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Dissertation/Thesis Abstract

Using Ancient and Modern Fishes to Track Environmental Change in the Illinois River
by Little, Kayla, M.S., Southern Illinois University at Edwardsville, 2013, 74; 1545516
Abstract (Summary)

There have been many human-caused alterations to the Illinois River which have significantly changed the life histories of the fish and added pollution sources that could appear in the fishes. My hypothesis is that changes in the δ13C and δ15N isotopes between prehistoric and modern fishes will show differences in where the fish foraged and their trophic level in the River food chain. It is likely that these changed with human modification of the river. Stable isotopes of nitrogen and carbon vary with food source in fishes. Prehistoric Native American middens contain fish bones that represent a baseline for modern fish communities, which can be used to determine changes in the river. We have used the isotopic composition of both modern and prehistoric fish to understand changes in fish in the River. Bone collagen was analyzed in order to reduce the chances of contamination in our samples. My results show little change in fish life history, but large increases in 15N demonstrate nitrogen pollution of the river.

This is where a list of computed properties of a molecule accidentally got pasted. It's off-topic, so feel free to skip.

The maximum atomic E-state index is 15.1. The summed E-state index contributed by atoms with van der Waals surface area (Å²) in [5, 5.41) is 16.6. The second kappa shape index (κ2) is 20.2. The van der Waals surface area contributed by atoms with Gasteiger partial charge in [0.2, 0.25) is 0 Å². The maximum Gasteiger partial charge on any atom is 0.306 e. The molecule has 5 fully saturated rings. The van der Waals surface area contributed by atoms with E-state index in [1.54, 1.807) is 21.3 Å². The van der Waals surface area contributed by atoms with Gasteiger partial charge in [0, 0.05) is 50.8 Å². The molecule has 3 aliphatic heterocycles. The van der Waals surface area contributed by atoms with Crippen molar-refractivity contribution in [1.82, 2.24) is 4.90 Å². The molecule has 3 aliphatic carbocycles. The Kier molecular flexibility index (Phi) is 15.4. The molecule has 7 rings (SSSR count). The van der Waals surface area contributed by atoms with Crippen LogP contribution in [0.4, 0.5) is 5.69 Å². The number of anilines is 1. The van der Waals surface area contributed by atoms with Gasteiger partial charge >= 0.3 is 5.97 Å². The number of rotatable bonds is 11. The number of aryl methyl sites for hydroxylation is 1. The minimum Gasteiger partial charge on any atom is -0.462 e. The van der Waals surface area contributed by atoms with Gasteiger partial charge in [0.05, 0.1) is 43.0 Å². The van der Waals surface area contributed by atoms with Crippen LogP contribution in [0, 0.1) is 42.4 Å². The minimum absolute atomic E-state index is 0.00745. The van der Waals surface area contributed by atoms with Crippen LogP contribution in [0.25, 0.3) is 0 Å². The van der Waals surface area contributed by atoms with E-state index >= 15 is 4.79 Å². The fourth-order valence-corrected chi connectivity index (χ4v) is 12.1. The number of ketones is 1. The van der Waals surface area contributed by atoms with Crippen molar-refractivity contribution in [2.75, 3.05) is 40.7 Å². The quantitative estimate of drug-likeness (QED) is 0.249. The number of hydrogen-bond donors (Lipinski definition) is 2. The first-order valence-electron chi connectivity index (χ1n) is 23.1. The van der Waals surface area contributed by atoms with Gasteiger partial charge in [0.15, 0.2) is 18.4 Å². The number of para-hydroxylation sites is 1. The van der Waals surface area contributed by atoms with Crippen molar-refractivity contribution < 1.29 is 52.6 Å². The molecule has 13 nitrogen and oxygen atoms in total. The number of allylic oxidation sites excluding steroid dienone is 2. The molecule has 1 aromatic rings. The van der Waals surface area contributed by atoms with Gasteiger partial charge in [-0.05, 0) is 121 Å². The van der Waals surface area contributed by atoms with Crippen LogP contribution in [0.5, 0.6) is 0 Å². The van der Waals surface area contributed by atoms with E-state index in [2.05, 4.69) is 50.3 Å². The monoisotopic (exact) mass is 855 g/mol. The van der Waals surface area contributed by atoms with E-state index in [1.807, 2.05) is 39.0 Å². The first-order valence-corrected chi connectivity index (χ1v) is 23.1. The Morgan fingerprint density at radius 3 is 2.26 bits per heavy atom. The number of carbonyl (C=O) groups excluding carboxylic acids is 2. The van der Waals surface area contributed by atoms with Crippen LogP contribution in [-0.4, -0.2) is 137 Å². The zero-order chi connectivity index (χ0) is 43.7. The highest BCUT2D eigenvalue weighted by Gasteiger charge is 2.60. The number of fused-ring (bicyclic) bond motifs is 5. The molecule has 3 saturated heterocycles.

Indexing (document details)
Advisor: Brugam, Richard
Commitee: Brunkow, Paul, Kohn, Luci, Vogel, Gregory
School: Southern Illinois University at Edwardsville
Department: Biological Sciences
School Location: United States -- Illinois
Source: MAI 52/02M(E), Masters Abstracts International
Subjects: Ecology
Keywords: Bone collagen, Carbon isotope, Illinois river, Nitrogen isotope
Publication Number: 1545516
ISBN: 978-1-303-40283-8
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